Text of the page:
# More Tips For GCSE Maths Prep

If you check online, you will find over hundreds of articles telling about what you need to do to crack the GCSEs. The advice provided mostly boils down to listening carefully in class, having a rigorous revision schedule and practicing how to use the calculator. While all of these things are definitely required for prep, I often notice that one very critical question never gets asked. That is, “What does the examiner expect from your paper?” After all, everything hinges on this. As an examinee, you would want to know what pitfalls to avoid while answering the GCSE Maths paper. Examiners do have certain expectations from the papers that they mark. It is good to know what those expectations are.

While surfing online, I came across a very interesting talking about prepping for the GCSEs. It is a video by James Davey where he talks about his experience transitioning from a distracted, and underperforming student to one who figured out how to prepare for and perform well in exams. You can check out this video here:

Here are few insights that I have gleaned from various examiners who share their experiences of correcting hundreds of GCSE papers every year. They all have what I call their “pet peeves.” I have shared some these ‘peeves’ and how to deal with them.

### Handwriting is key

An examiner gets paid a king’s ransom of Σ4 per paper! And he hundreds of papers to mark. It is really only the genuine love for the subject that motivates an examiner to take on a pile load of marking Therefore, it follows if an examiner comes across a really untidy paper where the handwriting is scruffy and scribbled and the working is all over the place , then you can imagine the level of frustration that an examiner feels . Most likely the examiner’s markings would not be anywhere near your expected level. If you put yourself in the examiners shoes, you would most likely just glaze over the untidy parts and move on quickly after marking cursorily.

The above scenarios are all too common, since time is of the essence for examiners. They will just scuttle through such untidy your answers, assuming that you don’t have the understanding of the question.

**Quick tip 1:** Do ensure that your work is neat and tidy. Check to make sure that your workings are where they should be. Make sure that your work on a page flows correctly in terms of steps required as well as the structure on a page as well.

**Quick tip 2:** If you need to cross out your writing , just use a single line. Do resist the urge to scribble out your workings. Remember , you could still get marks for crossed out workings, even of the end answer is wrong or the new workings are wrong. But if scribble over it , then even if it is correct, the examiners will ignore it. It pays to be neat!!

Handwriting should be clear and organised!

### 2. Use the answer line carefully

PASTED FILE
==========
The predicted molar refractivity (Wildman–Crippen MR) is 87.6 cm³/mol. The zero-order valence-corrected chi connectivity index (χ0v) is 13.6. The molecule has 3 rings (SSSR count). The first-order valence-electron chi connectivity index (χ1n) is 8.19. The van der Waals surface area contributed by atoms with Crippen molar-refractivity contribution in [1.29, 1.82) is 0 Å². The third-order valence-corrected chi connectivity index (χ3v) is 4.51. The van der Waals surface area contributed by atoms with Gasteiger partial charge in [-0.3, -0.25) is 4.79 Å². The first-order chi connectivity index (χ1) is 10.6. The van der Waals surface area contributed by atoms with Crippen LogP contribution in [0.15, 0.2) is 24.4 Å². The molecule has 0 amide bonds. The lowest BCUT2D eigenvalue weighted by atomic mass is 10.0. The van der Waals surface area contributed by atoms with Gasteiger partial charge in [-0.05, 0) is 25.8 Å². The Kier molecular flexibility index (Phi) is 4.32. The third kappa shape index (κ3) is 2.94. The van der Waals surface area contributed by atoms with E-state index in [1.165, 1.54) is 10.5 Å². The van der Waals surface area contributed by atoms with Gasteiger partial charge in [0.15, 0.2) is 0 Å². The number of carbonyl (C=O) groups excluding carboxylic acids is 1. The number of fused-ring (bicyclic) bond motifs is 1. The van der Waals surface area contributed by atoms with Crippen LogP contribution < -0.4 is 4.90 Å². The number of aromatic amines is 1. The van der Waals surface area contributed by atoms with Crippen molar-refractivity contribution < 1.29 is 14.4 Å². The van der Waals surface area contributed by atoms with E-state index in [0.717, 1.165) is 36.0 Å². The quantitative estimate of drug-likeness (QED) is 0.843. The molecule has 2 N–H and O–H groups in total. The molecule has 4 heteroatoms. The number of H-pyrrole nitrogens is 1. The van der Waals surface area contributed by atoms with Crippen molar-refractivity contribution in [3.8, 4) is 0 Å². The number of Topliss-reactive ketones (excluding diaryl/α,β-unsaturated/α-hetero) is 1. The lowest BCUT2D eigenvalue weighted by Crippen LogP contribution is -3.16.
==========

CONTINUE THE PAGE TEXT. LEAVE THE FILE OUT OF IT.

You will often yourself solving a question that can be solved using different methods. This means , you may not be sure which method to use. In such a scenario, avoid writing on the answer line. If you don’t use the answer line, the examiner, most likely, will look into and mark both methods and award the lower one.

Then there is another thing that you MUST absolutely avoid which is putting down workings that go against your final answer. You will literally be digging a grave for your GCSE Maths marks if your answer is correct but comes from working which is obviously incorrect. Correct answers with wrong workings will probably be awarded zero marks.

**Quick tip 1:** Write your answer in the answer line only if you are absolutely sure that you are correct.

**Quick tip 2:** Do not show workings that you know to be completely incorrect.

### 3. Wrong Final marks can get you marks too!

Let us assume that you are attempting a multi -part question of 5 marks. If you somehow messed up and made a mistake on line 1, that doesn’t mean you won’t get any marks. If, you showed all your working and had used your mistake all the way through, you would only lose a mark for the mistake and a mark for the answer itself. But you could still gain all the other marks.

Another thing to mention is that probability answers must always be in numbers. The answer to a probability question will only ever be in words if the questions specifically asks for words to be used to describe the probability.

**Quick Tip 1:** Always show working for the follow through marks.

**Quick Tip 2:** All probability answers must be given as either a fraction, a decimal or a percentage.

Maths workings should be written out clearly for the examiner

### 4. Some Answer Etiquette

The GCSE Maths paper has linear equations running through it and they are an easy way to get easy marks. Experts do advise that the answer to linear equations but be clearly stated and not embedded. I. found the following example online that demonstrates what I have trying to put across:

**Quick Tip: 1**

**Correct**

2x + 1 = 5 x = 2

**Incorrect**

2x + 1 = 5 2(2) + 1 = 5

**Quick Tip 2:** Play it safe and avoid rounding off your answers.

Remember, range of questions are allowed in graphs and multi-part questions. In the latter, the examiner will probably have taken rounding off into account in the middle of the answers and will accept a range of answers.

### GCSE Maths Prep Support

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